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Use of DPP-4 inhibitors associated with increased risk of IBD

Relative risk of IBD 75% higher in people taking these diabetes drugs – but absolute risk is low

Louise Prime

Thursday, 22 March 2018

The relative risk of developing inflammatory bowel disease (IBD) is 75% higher among people with type 2 diabetes taking dipeptidyl peptidase-4 inhibitors (DPP-4), research using UK general practice data has shown. The researchers behind the study* – published today in the BMJ – stressed that the absolute risk is small and more research is needed to replicate their results, but they added that physicians should be aware of this possible association and perhaps avoid prescribing the drugs for high-risk patient.

A research team from Montreal, Canada, pointed out that the effect of the DPP-4 enzyme in autoimmune diseases such as IBD is not well understood; low concentrations of the DPP-4 enzyme have been associated with increased IBD activity, although the direction of this association remains unclear – and no observational studies have investigated the association between the use of DPP-4 inhibitors and the incidence of IBD. So they conducted a population-based cohort study to find out more.

They analysed data from more than 700 general practices contributing data to the UK Clinical Practice Research Datalink, for a cohort of 141,170 adults who had started antidiabetes drugs between 1 January 2007 and 31 December 2016, with follow-up until 30 June 2017. They calculated adjusted hazard ratios for incident IBD associated with use of DPP-4 inhibitors overall, by cumulative duration of use, and by time since initiation; they modelled use of DPP-4 inhibitors as a time varying variable and compared their use with that of other antidiabetes drugs.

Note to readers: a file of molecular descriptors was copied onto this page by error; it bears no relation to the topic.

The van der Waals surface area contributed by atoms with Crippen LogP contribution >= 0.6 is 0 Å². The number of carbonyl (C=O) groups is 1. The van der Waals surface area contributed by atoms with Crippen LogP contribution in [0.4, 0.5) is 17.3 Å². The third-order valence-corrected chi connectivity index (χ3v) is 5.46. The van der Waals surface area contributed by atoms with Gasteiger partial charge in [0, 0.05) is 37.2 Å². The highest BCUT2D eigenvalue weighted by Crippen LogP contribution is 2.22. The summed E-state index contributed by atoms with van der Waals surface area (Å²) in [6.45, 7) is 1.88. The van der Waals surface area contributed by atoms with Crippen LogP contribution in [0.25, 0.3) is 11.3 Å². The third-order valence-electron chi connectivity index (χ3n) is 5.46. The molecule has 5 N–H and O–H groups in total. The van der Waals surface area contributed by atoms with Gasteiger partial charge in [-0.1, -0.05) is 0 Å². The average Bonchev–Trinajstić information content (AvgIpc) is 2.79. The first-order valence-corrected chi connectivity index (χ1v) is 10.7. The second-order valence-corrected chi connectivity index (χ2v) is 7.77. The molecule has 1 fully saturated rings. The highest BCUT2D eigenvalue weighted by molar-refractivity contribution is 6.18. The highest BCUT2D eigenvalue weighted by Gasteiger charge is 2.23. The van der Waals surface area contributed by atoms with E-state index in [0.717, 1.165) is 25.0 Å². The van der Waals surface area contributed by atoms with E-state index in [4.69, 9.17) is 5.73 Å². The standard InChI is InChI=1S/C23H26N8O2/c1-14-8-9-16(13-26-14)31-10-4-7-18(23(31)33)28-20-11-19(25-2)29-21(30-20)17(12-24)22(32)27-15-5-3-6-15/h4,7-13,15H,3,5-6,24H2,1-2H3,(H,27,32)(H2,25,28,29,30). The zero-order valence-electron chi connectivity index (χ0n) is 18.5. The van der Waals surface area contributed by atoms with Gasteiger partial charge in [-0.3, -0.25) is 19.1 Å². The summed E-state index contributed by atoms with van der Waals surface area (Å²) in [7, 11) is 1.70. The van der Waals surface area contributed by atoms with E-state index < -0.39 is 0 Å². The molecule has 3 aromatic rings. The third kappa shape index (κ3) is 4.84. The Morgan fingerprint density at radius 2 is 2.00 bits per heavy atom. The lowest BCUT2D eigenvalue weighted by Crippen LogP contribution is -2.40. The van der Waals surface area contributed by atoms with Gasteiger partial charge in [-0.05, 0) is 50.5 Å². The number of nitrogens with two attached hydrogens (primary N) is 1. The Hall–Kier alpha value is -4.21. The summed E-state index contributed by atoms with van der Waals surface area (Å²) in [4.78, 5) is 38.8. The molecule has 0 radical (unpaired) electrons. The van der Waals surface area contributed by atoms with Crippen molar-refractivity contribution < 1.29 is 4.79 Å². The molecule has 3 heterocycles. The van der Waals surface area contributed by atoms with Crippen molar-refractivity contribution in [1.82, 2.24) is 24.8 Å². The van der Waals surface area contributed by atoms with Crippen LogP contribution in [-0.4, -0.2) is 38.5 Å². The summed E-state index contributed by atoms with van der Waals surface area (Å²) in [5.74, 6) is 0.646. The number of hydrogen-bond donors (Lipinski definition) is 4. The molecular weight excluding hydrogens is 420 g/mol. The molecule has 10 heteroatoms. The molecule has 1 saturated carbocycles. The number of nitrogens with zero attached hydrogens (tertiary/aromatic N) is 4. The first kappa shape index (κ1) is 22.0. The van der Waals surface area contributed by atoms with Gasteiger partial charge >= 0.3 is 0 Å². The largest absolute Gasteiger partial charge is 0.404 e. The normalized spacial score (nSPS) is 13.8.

The researchers reported that 208 incident IBD events occurred during 552,413 person years of follow-up. They found that, overall, use of DPP-4 inhibitors was associated with a significantly increased risk of IBD (hazard ratio, HR 1.75). Hazard ratios gradually increased with longer durations of use, reaching a peak after 3-4 years’ use (HR 2.90), but decreasing after more than four years’ use to a statistically non-significant level (HR 1.45). They found a similar pattern with time since starting these drugs, and also said their findings remained consistent in several sensitivity analyses.

They stressed that although they found a 75% increase in relative risk associated with the use of DPP-4 inhibitors, the absolute risk remained low – there were 53.4 cases per 100,000 person-years in people taking DPP-4 inhibitors, compared with 34.5 cases per 100,000 among those taking other antidiabetic drugs. Also, they noted, theirs was an observational study and so cannot show causation, and confounding factors might lie behind the association.

They concluded: “Although the absolute risk is low, physicians should be aware of this possible association and perhaps refrain from prescribing dipeptidyl peptidase-4 inhibitors for people at high risk (that is, those with a family history of disease or with known autoimmune conditions). Moreover, patients presenting with persistent gastrointestinal symptoms such as abdominal pain or diarrhoea should be closely monitored for worsening of symptoms.”


*Abrahami D, Douros A, Hui Yin, et al. Dipeptidyl peptidase-4 inhibitors and incidence of inflammatory bowel disease among patients with type 2 diabetes: population based cohort study. BMJ 2018; 360:k872 doi: 10.1136/bmj.k872

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